Is Flour Vegan?

Is Flour Vegan?

“Is this product vegan?” might be the most asked questions of vegans everywhere. Unfortunately, it is just a fact of the lifestyle that it takes extensive research to know whether or not a product is vegan. It becomes especially complicated when certain varieties of a type of food are vegan, and some aren’t. In this article, we’re asking this question of one of the most popular ingredients – flour.

Is Flour Vegan?

Most vegans will be happy to learn that flour is almost always vegan! Generally speaking, there is nothing in flour that could be considered non-vegan, so it’s an easy choice for those who choose this lifestyle.

To understand why flour is vegan, we need only to understand how it’s made.

What is Flour?

Flour is essentially just a powder made from ground up ingredients. Most commonly, these ingredients are grains, nuts, beans, seeds, and more. Grain flour is most popular, and includes the common flour types “white” and “whole wheat” (both of which are made from wheat). Either way, the common theme here is that all these ingredients are vegan. And since flour is just a “ground” version of these ingredients, it maintains its vegan status.

Therefore, the answer to our question is yes! Flour is almost always vegan.

So why is this such a commonly asked question? Perhaps it’s due to a popular rumor that has circulated in vegan communities.

What About Bone Char?

If you (like us) regularly keep up with vegan news, then you might have heard a rumor that certain brands and types of flour are bleached using bone char! Obviously, this would be a major deterrent to vegans, since bone char is made with the use of animal bones.

Luckily, this rumor is unfounded. We don’t know how it got started, but we can safely say that there doesn’t seem to be any truth to it! And even if there was some truth to it, it is definitely the case that no major flour brands or producers use bone char to bleach their flour.

Vegans can breathe a sigh of relief on that one.

Certain Rare Types of Flour Are Non-Vegan

As we mentioned above when explaining how flour is made, flour is essentially just a ground up version of many different ingredients. As such, there are many types of flour if you really do some digging. Flour is used in many recipes around the world, and new types of flour are invented from time to time.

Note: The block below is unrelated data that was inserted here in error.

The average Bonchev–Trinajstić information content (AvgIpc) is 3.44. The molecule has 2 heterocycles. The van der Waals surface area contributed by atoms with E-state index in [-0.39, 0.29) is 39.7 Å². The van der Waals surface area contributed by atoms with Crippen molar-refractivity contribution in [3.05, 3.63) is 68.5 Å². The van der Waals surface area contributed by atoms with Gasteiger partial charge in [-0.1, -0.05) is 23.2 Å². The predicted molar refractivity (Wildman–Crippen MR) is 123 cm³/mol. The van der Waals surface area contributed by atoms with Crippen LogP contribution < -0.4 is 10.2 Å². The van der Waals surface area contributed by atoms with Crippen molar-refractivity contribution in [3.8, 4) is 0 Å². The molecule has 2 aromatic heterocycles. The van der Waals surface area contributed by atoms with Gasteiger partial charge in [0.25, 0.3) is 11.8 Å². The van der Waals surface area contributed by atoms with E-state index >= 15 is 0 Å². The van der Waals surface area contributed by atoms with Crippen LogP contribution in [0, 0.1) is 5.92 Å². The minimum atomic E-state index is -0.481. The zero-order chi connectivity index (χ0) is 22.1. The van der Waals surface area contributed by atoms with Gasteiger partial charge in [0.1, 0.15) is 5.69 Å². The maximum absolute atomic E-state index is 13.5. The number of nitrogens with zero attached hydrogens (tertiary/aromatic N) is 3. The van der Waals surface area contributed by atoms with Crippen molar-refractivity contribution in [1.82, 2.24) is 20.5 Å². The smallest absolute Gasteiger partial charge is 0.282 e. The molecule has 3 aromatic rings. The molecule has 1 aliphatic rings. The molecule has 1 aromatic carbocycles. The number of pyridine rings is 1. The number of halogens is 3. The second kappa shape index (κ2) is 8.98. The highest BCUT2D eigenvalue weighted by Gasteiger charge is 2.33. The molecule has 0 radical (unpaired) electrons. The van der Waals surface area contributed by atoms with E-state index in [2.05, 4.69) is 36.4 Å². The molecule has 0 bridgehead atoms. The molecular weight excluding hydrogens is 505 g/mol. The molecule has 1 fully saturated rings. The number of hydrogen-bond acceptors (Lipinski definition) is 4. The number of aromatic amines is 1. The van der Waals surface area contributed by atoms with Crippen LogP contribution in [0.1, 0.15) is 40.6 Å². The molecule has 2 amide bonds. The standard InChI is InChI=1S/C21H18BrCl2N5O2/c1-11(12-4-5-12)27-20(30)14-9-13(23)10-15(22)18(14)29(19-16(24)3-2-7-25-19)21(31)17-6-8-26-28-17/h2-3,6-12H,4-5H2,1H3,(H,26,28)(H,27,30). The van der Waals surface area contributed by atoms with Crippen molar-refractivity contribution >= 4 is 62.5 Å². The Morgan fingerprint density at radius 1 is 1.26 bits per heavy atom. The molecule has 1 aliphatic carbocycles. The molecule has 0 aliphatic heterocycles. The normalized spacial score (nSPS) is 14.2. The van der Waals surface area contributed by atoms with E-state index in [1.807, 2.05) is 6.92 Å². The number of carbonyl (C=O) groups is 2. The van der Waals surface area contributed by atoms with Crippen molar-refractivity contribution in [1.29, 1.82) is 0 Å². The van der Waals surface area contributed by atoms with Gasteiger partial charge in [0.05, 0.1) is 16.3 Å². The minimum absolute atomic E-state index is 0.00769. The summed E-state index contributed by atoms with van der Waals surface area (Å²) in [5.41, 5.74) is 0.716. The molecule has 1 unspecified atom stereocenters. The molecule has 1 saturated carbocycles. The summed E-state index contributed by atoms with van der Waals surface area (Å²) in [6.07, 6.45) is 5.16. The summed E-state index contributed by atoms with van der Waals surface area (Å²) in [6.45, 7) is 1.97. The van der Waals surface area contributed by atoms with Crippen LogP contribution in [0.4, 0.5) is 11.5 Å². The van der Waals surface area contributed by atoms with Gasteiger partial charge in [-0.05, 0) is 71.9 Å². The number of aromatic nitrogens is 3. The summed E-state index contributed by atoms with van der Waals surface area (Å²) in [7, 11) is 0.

As a result, there have been flours invented that do not use vegan products. Luckily, you’ve probably never even heard of them, which makes them very easy to avoid. For example, flour has actually been made using crickets, and also using bone marrow.

But you won’t have to worry about this too much. It’s not like you’ll find these flours lining the shelves at your local grocery store. Vegans can pretty much rest assured that their favorite flour is a safe option.


Thanks for reading our guide to vegan flour. Or, should we say, our guide to flour. Because as you can see, 99.9% of the flour in the world is a safe, vegan option. And although there are extremely rare types of flour that are not vegan, you should have no problem avoiding them. So, no matter what the rumors say, flour is a safe, vegan option, that you can use to bake so many awesome recipes!


Is flour gluten-free?

Not usually. Gluten is a protein found in grains, barley, and rye. This means that it is found in the most popular flour – wheat flour. That being said, there are types of flour that are gluten-free. Perhaps the most popular is almond flour.

Is flour healthy?

The answer is that it really depends on the flour that you choose. For the most part, flour is pretty healthy, although it’s not loaded with nutrients. Certain flours, such as white and all-purpose flour, are quite refined, which removes a lot of beneficial ingredients. You’ll generally find healthier ingredients in flours made from nuts and seeds. 

Is flour flammable?

Unfortunately, this popular “myth” is quite true! Many common flours (including white flour) are made of starch, which is a carbohydrate, which is highly flammable! You need to be careful about working with flour near an open flame.